The readings for Sunday, July 31, 2016, Eighteenth Sunday in Ordinary Time, Cycle C, are
Ecclesiastes 1:2; 2:21-23; Colossians 3:1-5, 9-11; and Luke 12:13-21.
Luke presents important themes one after another. Last Sunday’s theme: prayer and perseverance in prayer. The week before: discipleship for women. The week before that: discipleship for outsiders (Samaritans). This week: money. No doubt all these themes were hot issues for the Christian Community for which Luke composed his Gospel. Where there is money, there is inheritance. Where there is inheritance, there is trouble. Few families escape disagreements about inheritance. And so it was in the time of Jesus and later in the time of Luke. To handle this aspect of money or wealth, Luke depicts someone in a crowd saying to Jesus, “Teacher, tell my brother to share the inheritance with me.” Jesus is too smart to get involved in this family dispute and replies, “Man, who appointed me as your judge and arbitrator?”
Sometimes we forget how totally saturated the authors of our Gospels were with their Scriptures, the Scriptures we call the Old Testament. Luke was not an eye or ear witness to Jesus’ words and deeds, and composes these stories about a half century after the alleged events. He had at hand not only traditions about Jesus’ words and deeds, but also his Scriptures assisting him on how to express the stories he chooses for his instructions. It is therefore not by chance that the responding question attributed to Jesus sounds so much like a statement in Exodus 2:13-14. Two of Moses’ fellow Israelites were fighting. Moses intervened but was rebuffed with these words by one of the fighting Israelites, “Who appointed you to be a prince and a judge over us?”
Luke adds a parable of Jesus to illustrate his teaching. A rich man had a plentiful harvest. The generosity of God and nature gave him a problem with the big harvest. Not enough storage for his grain. After building bigger barns he can rest, eat, drink and enjoy. Does this not seem a normal response to good fortune which enables a person to retire and enjoy the fruits of his labor? What was the problem? Was he an addictive collector? A shop till you drop type? Was he too self-centered? The word “I” appears six times in this short parable. No thought of God in all this wealth? No sharing with the less fortunate? True, there is no reference in the story to a neglect of the poor. Concern for the poor would be especially important to Luke, since that is another major theme of his Gospel, but Luke does not tell us that this is the problem.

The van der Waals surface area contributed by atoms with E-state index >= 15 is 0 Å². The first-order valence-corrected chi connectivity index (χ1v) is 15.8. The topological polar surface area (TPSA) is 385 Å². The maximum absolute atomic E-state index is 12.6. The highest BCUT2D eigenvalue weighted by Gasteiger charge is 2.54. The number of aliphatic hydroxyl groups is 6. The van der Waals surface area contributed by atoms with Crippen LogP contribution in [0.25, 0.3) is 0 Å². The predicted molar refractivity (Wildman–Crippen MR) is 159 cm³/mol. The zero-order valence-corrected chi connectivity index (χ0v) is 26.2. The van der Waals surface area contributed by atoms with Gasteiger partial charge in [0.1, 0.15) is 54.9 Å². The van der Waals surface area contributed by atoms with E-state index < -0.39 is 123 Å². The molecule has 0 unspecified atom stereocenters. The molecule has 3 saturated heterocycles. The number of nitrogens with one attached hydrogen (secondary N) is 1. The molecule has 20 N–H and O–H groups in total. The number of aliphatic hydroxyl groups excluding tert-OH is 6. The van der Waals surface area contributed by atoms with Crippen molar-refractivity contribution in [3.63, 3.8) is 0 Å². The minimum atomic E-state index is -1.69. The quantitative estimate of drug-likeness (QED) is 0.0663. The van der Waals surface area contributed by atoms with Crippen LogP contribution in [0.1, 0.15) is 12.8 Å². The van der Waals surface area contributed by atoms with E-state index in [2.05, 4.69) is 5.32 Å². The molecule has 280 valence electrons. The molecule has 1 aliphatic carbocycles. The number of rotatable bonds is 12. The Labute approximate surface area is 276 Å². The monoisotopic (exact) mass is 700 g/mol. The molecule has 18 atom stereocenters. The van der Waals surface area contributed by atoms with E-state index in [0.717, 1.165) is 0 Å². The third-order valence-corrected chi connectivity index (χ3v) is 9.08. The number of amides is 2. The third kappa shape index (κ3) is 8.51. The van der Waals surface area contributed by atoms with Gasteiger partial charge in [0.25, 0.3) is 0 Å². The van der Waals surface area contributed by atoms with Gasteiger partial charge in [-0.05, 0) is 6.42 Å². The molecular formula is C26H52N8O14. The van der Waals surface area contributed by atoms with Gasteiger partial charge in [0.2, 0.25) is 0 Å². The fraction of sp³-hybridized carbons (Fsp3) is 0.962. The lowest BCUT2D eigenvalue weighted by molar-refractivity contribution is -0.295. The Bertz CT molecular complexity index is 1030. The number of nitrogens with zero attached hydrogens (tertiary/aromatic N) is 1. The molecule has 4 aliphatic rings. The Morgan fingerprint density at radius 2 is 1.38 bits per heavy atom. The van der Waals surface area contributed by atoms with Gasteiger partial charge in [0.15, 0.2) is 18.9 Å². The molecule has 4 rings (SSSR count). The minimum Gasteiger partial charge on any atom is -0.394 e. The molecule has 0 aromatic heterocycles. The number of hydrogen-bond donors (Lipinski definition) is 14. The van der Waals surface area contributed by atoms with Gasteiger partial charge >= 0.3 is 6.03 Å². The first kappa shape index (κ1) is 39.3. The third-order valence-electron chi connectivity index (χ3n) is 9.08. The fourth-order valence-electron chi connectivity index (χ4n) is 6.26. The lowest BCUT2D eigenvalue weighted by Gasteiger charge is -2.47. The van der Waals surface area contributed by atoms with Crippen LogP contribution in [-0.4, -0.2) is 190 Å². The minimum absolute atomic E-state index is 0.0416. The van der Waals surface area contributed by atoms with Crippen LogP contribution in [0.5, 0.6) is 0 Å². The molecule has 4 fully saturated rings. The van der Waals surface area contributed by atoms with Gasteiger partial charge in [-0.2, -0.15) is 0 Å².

Instead God comes on stage in this drama, and says, “You fool! This night your life will be demanded of you. And the things you prepared, whose will they be?” This parable echoes Sirach 11:17-19. Whatever Luke found wrong with this hoarder is not clear, but wickedness is implied, at least for the sake of catechesis. And so, the final words, “Thus it will be for all who store up treasure for themselves but are not rich in what matters to God.” Jeremiah 17:11 illustrates this warning.
The Scriptures are somewhat ambivalent about wealth. The Old Testament generally considers wealth a gift from God. In the New Testament we hear of the wealthy women of Galilee, including connections to royalty, who supported Jesus & Co. Joseph of Arimathea donated his personal tomb to bury the body of Jesus, of whom Matthew writes, “There came a rich man from Arimathea….” On the other hand we have examples of leaving all to follow Jesus.
It seems that Luke had a strong dislike for wealthy people. Only Luke puts a curse on the rich corresponding to his first beatitude, “Blessed are you poor” versus “Woe to you rich, for you have received your consolation now,” 6:20, 24. Only Luke has the story of the rich man who went to hell and poor Lazarus who was carried by angels to the “bosom of Abraham.” 19:22-23. Only Luke speaks of religious leaders who were “lovers of money,” 16:14. Only Luke in his composition of Mary’s Hymn says, “He filled the hungry with good things and sent the rich away empty.” Luke’s gospel is pre-eminently the Gospel of the Poor. His emphasis on the needs of the poor sometimes leads him to over-enthusiastic condemnation of those who could help and would not. His condemnations seem so severe that one must conclude they arise from personal observation of abuse and neglect of the poor in his own Christian Community. We must however not forget the praise he heaps, through words attributed to Jesus, on a very rich man, Zacchaeus, who gave half his wealth to the poor and was privileged to have Jesus as a house guest.